Our first Inca ruins

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August 22nd 2019
Published: August 23rd 2019
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Today we visited the major Inca sites around Cusco, learning about the complex religious and social structures that existed before the Spanish invasion in 1532. We began at Saqsayhuman (pronounced 'sexy woman'), an Inca city built in the shape of a puma - which must have taken extraordinary geometry and engineering skills, as well as abstract thinking because the puma is only visible from the air - as if the Incas were creating it to be seen by the gods. The city was a major centre for governing the massive Inca empire. Even for me, who is not particularly interested in engineering, it was fascinating to learn about how they moved the massive stones and even set them on round rolling stones as foundations so they would move during earthquakes. Some of this was only learned recently when a Japanese group got permission to excavate the foundations and are now using the techniques for contemporary earthquake-resistant architecture.

Our second stop was Qenqo, an Inca huaca (holy place) which included a massive monolith that casts the shadow of a puma at a certain time of the year. We particularly enjoyed wandering through the cave which was used as a medical centre by the Inca and where we saw fresh coca leaves still brought by locals to venerate the site.

We also visited the water temple Tambomachay, the end of a complex plumbing system which delivered the purest water to the Inca royals. Plebs had to make do with ordinary water. A festival of thanksgiving was held there at the end of the rainy season. The holy water is now bought up by manufacturers of Cusqueña beer (which Danny tried in the interests of research and reports is very good).

The most important temple to the Inca was Qorikancha, the Cusco Temple of the Sun where the Inca king worshipped Inti, the sun god who was the Inca's most important deity. It was once clothed in gold, including a heavy gold ledge at the top of the walls, a huge statue of Inti holding a giant gold corn cob, and solid gold llamas, which the king “milked” at festival time. The building was designed so that it was flooded with sun at key times, and the effect of all that sparkling gold would have been very powerful. But the gold panels and ritual objects were taken by the Spanish and melted down. We figure we saw them when we visited the treasuries of Spanish churches! Qorikancha was turned into the Church of Santo Domingo with a Spanish courtyard and wall and ceiling murals. A few rooms remain, impressive in their heavy, dry stone construction and 14-degree sloped walls for earthquake resistance but the Spanish arches and gold framed paintings of the Church dominate. It's hard to enjoy the Spanish architecture knowing how fully it was built by destroying another culture. Not that the Incas were saints their empire too was built on the subjugation of other peoples, not to mentioned forced labour and human sacrifice. But there is a proud rediscovery of Inca heritage evident, and our lovely guide Claudio obviously has a real pride in it. Every time he mentions the Inca he prefaces it with "my ancestors".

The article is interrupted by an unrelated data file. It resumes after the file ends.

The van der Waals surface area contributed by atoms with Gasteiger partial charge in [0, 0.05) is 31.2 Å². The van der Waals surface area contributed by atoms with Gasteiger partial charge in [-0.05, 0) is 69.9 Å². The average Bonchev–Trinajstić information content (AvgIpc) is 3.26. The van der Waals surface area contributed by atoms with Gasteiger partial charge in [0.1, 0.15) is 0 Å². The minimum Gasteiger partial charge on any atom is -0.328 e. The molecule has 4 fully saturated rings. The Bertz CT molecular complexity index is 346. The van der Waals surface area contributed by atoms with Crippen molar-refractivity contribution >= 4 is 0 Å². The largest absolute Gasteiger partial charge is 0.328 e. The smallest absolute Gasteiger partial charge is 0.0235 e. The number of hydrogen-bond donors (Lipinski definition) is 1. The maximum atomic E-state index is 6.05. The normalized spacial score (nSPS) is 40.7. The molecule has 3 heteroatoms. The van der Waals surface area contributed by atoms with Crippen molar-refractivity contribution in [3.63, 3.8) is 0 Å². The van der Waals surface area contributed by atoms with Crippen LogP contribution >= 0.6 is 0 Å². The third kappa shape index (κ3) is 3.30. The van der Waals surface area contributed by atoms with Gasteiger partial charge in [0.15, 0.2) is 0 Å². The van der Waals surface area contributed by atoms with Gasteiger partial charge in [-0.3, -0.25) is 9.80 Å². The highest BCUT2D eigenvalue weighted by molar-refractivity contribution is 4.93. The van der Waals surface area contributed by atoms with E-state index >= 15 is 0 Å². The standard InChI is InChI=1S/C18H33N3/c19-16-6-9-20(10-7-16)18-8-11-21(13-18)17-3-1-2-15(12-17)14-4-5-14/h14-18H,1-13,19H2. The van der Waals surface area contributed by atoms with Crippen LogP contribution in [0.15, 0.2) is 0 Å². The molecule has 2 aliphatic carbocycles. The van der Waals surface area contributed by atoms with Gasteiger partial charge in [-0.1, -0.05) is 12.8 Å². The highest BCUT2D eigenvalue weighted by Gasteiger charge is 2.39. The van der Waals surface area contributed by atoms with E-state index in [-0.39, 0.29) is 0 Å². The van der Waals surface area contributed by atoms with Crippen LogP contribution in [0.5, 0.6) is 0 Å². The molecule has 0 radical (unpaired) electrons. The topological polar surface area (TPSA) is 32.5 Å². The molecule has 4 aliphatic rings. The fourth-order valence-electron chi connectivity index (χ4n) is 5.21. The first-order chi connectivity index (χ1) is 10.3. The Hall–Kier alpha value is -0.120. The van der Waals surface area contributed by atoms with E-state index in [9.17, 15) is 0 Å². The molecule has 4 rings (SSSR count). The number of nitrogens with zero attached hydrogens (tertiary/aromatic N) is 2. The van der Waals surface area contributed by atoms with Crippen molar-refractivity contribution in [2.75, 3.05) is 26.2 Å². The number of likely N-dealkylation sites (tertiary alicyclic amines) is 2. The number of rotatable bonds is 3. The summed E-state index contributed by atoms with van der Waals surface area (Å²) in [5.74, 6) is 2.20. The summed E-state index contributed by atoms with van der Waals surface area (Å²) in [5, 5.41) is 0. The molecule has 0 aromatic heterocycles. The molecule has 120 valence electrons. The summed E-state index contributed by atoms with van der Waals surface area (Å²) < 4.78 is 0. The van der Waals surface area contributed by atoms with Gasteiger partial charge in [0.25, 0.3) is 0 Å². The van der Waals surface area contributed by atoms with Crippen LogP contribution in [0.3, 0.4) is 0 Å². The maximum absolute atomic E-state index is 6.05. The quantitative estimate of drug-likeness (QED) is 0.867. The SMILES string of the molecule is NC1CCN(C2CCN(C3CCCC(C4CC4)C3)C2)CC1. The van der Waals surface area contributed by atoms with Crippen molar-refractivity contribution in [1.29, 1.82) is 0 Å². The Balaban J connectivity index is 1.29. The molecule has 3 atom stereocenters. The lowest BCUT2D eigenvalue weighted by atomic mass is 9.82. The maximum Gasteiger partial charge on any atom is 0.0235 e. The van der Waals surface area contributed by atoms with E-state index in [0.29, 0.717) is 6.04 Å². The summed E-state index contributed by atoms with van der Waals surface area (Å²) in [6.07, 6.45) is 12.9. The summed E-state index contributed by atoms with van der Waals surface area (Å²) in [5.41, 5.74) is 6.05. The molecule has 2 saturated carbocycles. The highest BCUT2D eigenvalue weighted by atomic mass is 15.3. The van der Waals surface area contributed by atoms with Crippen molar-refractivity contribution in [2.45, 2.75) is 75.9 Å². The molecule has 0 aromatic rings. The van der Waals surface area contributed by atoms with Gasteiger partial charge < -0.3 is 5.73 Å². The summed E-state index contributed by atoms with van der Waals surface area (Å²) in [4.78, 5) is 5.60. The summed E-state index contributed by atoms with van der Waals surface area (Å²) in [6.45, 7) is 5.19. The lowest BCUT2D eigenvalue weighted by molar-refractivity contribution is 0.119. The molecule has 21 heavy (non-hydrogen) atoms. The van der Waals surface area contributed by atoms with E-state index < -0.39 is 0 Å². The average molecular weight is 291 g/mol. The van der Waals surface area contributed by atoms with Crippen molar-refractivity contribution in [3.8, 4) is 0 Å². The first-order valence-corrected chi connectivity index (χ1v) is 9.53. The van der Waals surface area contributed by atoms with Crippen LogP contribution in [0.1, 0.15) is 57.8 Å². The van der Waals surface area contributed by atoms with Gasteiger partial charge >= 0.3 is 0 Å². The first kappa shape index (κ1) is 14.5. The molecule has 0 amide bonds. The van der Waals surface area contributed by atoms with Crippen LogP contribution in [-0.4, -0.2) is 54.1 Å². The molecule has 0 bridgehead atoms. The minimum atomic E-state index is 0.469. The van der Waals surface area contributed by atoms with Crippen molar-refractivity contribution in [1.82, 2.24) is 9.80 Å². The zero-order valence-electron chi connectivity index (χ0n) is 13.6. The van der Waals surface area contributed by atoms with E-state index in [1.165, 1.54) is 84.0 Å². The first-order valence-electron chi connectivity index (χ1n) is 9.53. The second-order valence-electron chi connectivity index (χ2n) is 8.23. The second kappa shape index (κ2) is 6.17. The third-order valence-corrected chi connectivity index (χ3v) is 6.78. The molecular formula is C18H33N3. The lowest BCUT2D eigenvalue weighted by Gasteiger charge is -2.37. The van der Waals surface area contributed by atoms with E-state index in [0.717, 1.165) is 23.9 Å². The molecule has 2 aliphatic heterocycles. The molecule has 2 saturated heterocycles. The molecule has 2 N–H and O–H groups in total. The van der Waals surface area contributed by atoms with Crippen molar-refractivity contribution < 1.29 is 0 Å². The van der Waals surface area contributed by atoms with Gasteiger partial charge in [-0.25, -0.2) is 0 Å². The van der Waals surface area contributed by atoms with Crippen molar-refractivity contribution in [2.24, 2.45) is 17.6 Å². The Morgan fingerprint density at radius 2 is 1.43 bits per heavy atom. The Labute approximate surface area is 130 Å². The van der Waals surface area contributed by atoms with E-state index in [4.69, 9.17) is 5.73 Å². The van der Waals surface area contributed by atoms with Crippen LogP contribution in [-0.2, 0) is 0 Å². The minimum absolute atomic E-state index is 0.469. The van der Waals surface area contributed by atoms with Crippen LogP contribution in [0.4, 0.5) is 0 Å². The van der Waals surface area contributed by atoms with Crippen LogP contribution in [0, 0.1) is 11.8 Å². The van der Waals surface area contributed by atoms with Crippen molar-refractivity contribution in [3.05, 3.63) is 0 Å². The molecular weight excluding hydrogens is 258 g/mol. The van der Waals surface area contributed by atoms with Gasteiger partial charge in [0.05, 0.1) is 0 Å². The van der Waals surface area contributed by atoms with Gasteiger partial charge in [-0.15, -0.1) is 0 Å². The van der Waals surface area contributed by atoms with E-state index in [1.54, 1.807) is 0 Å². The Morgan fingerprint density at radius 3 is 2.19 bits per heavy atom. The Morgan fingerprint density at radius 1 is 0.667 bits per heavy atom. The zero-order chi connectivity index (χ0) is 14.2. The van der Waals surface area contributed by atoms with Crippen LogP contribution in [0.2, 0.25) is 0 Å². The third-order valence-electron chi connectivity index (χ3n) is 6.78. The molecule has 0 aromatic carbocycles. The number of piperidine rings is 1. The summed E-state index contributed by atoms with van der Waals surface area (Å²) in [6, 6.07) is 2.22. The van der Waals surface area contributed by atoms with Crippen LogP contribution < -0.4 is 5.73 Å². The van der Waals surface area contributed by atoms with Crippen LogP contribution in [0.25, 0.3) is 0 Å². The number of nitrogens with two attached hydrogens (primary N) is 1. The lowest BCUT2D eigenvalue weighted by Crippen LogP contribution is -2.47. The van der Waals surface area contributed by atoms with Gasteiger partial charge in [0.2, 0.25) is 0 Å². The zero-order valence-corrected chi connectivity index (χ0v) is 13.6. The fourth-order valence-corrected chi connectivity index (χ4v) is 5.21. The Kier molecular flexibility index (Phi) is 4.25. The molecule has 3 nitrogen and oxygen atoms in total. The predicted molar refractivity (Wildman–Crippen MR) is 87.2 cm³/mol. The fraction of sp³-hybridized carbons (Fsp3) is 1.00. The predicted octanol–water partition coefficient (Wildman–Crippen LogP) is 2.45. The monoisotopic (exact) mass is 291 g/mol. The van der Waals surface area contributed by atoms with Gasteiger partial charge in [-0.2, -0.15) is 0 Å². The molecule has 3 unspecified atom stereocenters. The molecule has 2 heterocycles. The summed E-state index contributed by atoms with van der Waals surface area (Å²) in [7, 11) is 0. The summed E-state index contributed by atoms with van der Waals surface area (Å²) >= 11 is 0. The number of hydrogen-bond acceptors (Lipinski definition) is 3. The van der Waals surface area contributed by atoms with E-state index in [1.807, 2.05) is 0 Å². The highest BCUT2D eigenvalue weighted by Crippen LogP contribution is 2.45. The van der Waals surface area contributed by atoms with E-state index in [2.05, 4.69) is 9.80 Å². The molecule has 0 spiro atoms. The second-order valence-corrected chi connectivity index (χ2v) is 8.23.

We also visited a textile centre where we got to pat llamas and alpacas and learned a little about their wool and the traditional dyes used and where I bought a lovely baby alpaca wool cardigan. And speaking of clothing our luggage has arrived, so we are now fully relaxed!

After a rest, I went wandering late this afternoon and came across some great examples of Cusco daily life: a dance class for pre-schoolers, a protest by municipal workers over pay, and best of all, a group of dancing, costumed locals parading through the streets.

In the evening we went to the Centro Qusco de Arte Nativo where we saw a great display of traditional dances performed in a very colourful and diverse range of costumes. Unfortunately, the announcer was incomprehensible in both Spanish and English, so we didn't learn much about them, but we enjoyed the colour, movement and enthusiasm of the locals for their culture. The music was often lilting, though occasionally shrill, and sometimes sounded almost Celtic: lots of strings, wooden flutes and a native harp.


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